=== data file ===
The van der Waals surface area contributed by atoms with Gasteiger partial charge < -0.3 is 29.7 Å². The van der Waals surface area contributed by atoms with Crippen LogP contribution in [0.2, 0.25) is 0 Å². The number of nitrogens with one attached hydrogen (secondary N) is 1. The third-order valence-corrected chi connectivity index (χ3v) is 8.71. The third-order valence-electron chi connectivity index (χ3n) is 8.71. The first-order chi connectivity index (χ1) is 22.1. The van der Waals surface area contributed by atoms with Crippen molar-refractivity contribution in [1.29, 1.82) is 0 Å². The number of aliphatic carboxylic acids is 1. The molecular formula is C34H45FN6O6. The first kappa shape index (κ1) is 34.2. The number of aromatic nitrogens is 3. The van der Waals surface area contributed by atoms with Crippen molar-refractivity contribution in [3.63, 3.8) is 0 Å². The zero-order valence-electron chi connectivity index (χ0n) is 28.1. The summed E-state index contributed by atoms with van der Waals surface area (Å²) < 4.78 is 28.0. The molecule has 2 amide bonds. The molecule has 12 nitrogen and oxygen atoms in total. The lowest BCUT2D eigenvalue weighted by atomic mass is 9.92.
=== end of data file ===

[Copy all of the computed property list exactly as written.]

The van der Waals surface area contributed by atoms with Gasteiger partial charge < -0.3 is 29.7 Å². The van der Waals surface area contributed by atoms with Crippen LogP contribution in [0.2, 0.25) is 0 Å². The number of nitrogens with one attached hydrogen (secondary N) is 1. The third-order valence-corrected chi connectivity index (χ3v) is 8.71. The third-order valence-electron chi connectivity index (χ3n) is 8.71. The first-order chi connectivity index (χ1) is 22.1. The van der Waals surface area contributed by atoms with Crippen molar-refractivity contribution in [1.29, 1.82) is 0 Å². The number of aliphatic carboxylic acids is 1. The molecular formula is C34H45FN6O6. The first kappa shape index (κ1) is 34.2. The number of aromatic nitrogens is 3. The van der Waals surface area contributed by atoms with Crippen molar-refractivity contribution in [3.63, 3.8) is 0 Å². The zero-order valence-electron chi connectivity index (χ0n) is 28.1. The summed E-state index contributed by atoms with van der Waals surface area (Å²) < 4.78 is 28.0. The molecule has 2 amide bonds. The molecule has 12 nitrogen and oxygen atoms in total. The lowest BCUT2D eigenvalue weighted by atomic mass is 9.92.